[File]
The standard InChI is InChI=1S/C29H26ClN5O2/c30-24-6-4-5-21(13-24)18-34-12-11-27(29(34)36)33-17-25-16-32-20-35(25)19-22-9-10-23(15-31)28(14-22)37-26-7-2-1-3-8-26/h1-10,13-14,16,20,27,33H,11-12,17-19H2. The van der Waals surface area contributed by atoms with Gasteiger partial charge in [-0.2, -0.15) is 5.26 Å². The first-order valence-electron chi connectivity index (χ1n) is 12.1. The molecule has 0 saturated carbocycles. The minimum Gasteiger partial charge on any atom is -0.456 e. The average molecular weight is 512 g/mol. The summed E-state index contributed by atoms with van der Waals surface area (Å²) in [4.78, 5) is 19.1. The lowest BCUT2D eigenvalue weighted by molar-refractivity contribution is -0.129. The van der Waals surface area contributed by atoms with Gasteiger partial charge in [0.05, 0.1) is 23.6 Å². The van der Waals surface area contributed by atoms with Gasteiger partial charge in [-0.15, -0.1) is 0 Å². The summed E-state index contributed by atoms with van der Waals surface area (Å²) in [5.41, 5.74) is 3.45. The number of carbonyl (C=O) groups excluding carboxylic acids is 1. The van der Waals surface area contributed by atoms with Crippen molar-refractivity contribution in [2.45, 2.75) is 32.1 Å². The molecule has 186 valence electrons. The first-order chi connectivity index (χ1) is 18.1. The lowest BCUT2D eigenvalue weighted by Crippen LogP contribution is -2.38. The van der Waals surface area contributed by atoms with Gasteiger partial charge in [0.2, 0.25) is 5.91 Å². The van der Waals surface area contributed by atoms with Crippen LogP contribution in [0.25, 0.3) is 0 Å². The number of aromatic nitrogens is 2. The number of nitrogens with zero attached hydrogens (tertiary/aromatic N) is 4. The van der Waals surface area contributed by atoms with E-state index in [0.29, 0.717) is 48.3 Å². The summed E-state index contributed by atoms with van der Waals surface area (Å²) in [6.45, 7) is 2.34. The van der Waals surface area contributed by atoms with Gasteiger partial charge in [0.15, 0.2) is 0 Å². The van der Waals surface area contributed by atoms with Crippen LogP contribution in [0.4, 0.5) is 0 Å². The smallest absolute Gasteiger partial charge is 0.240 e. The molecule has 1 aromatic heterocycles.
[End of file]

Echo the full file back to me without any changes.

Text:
The standard InChI is InChI=1S/C29H26ClN5O2/c30-24-6-4-5-21(13-24)18-34-12-11-27(29(34)36)33-17-25-16-32-20-35(25)19-22-9-10-23(15-31)28(14-22)37-26-7-2-1-3-8-26/h1-10,13-14,16,20,27,33H,11-12,17-19H2. The van der Waals surface area contributed by atoms with Gasteiger partial charge in [-0.2, -0.15) is 5.26 Å². The first-order valence-electron chi connectivity index (χ1n) is 12.1. The molecule has 0 saturated carbocycles. The minimum Gasteiger partial charge on any atom is -0.456 e. The average molecular weight is 512 g/mol. The summed E-state index contributed by atoms with van der Waals surface area (Å²) in [4.78, 5) is 19.1. The lowest BCUT2D eigenvalue weighted by molar-refractivity contribution is -0.129. The van der Waals surface area contributed by atoms with Gasteiger partial charge in [0.05, 0.1) is 23.6 Å². The van der Waals surface area contributed by atoms with Gasteiger partial charge in [-0.15, -0.1) is 0 Å². The summed E-state index contributed by atoms with van der Waals surface area (Å²) in [5.41, 5.74) is 3.45. The number of carbonyl (C=O) groups excluding carboxylic acids is 1. The van der Waals surface area contributed by atoms with Crippen molar-refractivity contribution in [2.45, 2.75) is 32.1 Å². The molecule has 186 valence electrons. The first-order chi connectivity index (χ1) is 18.1. The lowest BCUT2D eigenvalue weighted by Crippen LogP contribution is -2.38. The van der Waals surface area contributed by atoms with Gasteiger partial charge in [0.2, 0.25) is 5.91 Å². The van der Waals surface area contributed by atoms with Crippen LogP contribution in [0.25, 0.3) is 0 Å². The number of aromatic nitrogens is 2. The number of nitrogens with zero attached hydrogens (tertiary/aromatic N) is 4. The van der Waals surface area contributed by atoms with E-state index in [0.29, 0.717) is 48.3 Å². The summed E-state index contributed by atoms with van der Waals surface area (Å²) in [6.45, 7) is 2.34. The van der Waals surface area contributed by atoms with Gasteiger partial charge in [0.15, 0.2) is 0 Å². The van der Waals surface area contributed by atoms with Crippen LogP contribution in [0.4, 0.5) is 0 Å². The smallest absolute Gasteiger partial charge is 0.240 e. The molecule has 1 aromatic heterocycles.